What you need to know about Tulsa this month
A group honors artistic legacy, a new boathouse is proposed, a neighborhood gets renamed and more.
Founding members of Arts Alliance Tulsa’s Jane Heard Clinton Society
Group honors ‘mother of the Tulsa arts scene’
A group of female arts supporters are celebrating and continuing the legacy of early Tulsan Jane Heard Clinton through a new society named for her. Its goal is to build a community of diverse and inclusive female philanthropists who inspire and encourage other women to strengthen the arts and cultural environment of Tulsa, organizers say.
“We wanted to develop a women’s leadership group to recognize the extraordinary role women play in the arts and in supporting the arts in Tulsa,” says Todd Cunningham, executive director of Arts Alliance Tulsa. AAT provides supplemental funding and audience support to 40 local performing arts groups and arts institutions.
Cunningham calls Heard Clinton “the mother of the Tulsa arts scene.” A cultured aristocrat from Georgia, she was the wife of Dr. Fred S. Clinton, who built the first hospital in Tulsa. She was a charter member of the Philbrook Art Center, the Tuesday Book Club and the Hyechka Club, helped bring the New York Symphony to Tulsa in 1911 and fundraised to build the Convention Hall (now the Brady Theater) in 1914.
The Jane Heard Clinton Society has more than 50 members, who attend activities throughout the year, including behind-the-scenes tours of Alliance member organizations.
JHCS membership starts at $250 per year. For more membership information or to join, contact Anna Inhofe at firstname.lastname@example.org or 918-289-0222.
61st and Peoria gets rebranded
— Tulsan Ella Marshall, who lives near East 61st Street and South Peoria Avenue.
In late 2017, residents of apartment complexes in the area submitted name ideas as part of community outreach activities envisioned in a grant from the U.S. Justice Department for Community-based Crime Reduction. Area students chose the winning name, which will be announced this month.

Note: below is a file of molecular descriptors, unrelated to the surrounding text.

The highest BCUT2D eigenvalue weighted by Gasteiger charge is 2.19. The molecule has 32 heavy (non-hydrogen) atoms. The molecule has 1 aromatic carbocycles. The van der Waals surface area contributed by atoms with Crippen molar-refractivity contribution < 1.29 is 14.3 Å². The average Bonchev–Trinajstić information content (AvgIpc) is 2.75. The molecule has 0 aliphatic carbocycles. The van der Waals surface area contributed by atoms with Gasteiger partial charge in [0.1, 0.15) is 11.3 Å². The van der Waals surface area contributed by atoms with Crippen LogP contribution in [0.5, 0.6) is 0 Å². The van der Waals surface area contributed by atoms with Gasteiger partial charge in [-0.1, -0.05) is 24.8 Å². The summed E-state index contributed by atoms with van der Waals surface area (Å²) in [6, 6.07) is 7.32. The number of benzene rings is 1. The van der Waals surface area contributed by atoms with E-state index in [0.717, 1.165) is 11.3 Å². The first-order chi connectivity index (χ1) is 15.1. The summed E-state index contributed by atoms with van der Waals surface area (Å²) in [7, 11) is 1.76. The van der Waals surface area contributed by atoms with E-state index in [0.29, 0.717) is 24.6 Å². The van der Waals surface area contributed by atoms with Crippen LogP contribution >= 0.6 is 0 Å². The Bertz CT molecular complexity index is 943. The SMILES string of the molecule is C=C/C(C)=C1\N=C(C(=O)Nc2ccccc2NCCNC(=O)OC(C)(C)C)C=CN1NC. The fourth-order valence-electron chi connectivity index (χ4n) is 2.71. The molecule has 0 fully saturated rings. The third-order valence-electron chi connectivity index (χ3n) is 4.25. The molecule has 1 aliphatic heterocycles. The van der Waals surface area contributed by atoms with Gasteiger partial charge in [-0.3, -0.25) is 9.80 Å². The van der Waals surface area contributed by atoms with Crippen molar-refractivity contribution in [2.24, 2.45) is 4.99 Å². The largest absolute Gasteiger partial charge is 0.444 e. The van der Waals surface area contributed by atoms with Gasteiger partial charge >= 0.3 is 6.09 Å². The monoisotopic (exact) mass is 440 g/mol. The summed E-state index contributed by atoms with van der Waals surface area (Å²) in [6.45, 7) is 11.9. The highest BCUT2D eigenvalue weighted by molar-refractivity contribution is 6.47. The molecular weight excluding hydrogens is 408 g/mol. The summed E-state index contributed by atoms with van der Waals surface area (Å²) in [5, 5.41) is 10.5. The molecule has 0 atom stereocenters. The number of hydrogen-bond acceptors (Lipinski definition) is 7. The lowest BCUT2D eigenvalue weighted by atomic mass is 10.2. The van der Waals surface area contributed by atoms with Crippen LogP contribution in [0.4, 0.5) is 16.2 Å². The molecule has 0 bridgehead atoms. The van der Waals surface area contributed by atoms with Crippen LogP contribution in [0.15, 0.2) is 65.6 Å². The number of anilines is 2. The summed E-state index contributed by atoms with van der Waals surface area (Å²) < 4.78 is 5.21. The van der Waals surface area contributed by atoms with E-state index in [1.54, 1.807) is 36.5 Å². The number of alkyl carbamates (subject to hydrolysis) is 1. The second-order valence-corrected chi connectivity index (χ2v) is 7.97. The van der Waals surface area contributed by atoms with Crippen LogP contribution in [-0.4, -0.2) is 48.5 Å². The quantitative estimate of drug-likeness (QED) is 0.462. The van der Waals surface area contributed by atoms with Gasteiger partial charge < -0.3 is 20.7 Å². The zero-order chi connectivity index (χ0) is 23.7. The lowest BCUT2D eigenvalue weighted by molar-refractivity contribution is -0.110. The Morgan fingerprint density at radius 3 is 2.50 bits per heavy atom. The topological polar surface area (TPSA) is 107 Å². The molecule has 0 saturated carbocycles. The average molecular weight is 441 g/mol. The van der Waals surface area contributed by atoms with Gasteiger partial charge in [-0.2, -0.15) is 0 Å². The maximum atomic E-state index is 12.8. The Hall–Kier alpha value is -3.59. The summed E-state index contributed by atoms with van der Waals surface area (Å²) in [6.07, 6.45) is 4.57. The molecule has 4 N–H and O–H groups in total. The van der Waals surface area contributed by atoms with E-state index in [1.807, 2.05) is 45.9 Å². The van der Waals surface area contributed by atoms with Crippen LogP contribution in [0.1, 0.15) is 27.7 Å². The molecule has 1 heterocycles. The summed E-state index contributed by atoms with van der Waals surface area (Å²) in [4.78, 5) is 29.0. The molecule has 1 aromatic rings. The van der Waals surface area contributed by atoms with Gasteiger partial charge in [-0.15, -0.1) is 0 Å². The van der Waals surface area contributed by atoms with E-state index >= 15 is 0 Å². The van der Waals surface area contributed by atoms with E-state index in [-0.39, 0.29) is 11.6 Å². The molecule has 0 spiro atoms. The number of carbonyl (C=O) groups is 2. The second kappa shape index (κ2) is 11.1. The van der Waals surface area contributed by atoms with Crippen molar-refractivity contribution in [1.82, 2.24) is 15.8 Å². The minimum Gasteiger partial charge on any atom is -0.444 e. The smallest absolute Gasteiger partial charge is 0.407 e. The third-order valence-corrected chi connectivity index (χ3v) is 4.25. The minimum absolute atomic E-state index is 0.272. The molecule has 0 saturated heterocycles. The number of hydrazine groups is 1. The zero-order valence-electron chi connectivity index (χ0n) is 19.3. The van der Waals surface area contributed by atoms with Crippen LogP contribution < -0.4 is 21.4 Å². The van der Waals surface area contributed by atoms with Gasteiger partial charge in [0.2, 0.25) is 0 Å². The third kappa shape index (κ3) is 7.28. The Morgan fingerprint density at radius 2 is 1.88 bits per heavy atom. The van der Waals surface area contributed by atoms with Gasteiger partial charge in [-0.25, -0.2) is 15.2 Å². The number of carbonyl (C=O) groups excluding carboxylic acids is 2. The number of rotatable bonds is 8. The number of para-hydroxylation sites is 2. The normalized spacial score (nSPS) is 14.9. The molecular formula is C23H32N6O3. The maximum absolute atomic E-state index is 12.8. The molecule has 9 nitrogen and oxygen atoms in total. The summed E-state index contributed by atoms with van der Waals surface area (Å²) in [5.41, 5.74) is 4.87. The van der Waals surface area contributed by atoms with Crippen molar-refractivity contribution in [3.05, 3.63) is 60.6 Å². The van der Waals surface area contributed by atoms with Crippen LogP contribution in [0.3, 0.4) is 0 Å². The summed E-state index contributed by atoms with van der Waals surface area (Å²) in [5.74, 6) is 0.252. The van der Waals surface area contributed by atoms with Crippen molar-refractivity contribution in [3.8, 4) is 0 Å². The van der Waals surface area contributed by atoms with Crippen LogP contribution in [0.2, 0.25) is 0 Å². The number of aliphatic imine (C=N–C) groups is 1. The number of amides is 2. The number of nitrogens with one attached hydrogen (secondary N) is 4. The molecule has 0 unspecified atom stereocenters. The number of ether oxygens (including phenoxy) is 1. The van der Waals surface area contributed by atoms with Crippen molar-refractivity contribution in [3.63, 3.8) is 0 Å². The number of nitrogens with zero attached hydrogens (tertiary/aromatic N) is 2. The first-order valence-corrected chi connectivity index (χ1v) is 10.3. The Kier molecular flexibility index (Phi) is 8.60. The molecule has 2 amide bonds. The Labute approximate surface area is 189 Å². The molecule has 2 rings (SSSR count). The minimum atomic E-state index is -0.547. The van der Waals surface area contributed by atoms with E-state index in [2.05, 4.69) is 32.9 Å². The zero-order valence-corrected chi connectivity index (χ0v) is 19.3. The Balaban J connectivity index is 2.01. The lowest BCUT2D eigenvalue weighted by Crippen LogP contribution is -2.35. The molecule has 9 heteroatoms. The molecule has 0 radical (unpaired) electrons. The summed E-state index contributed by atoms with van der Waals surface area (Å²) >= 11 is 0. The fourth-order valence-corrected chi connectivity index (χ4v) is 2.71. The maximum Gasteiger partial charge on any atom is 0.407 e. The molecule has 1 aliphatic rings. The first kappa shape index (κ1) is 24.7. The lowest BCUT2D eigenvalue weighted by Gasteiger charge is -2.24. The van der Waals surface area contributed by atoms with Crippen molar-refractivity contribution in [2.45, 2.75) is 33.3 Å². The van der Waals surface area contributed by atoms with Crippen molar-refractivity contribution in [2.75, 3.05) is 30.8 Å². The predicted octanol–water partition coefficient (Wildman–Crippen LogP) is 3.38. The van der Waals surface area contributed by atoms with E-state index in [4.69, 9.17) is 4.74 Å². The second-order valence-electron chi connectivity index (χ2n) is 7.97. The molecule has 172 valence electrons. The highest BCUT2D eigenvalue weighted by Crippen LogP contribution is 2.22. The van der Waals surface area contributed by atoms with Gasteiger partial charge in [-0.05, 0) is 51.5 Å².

Rowing club floats new boathouse
The Tulsa Rowing Club hopes to have a new boathouse late this spring or early summer to replace the one destroyed by arson in 2016. The club recently unveiled renderings of the new facility designed by Fritz Bailey Architects. It will occupy the same site as the previous structure near River West Festival Park.
Insurance will cover the majority of the new build, but not the increased cost of a design that meets the requirements of the city’s new River Design Overlay, passed after the original boathouse was destroyed.
Rowing club member Claudia Brierre estimates the club must raise $150,000 to complete the new facility. Additional funds, approximately $120,000, could be raised to add “extra” amenities such as a mezzanine, a workout space and training areas.
The Tulsa Rowing Club has more than 100 members ages 13-75. Boathouse donations can be made at tulsarowing.org.
Voices of Oklahoma
— Lynn Schusterman, chairwoman of the Charles and Lynn Schusterman Family Foundation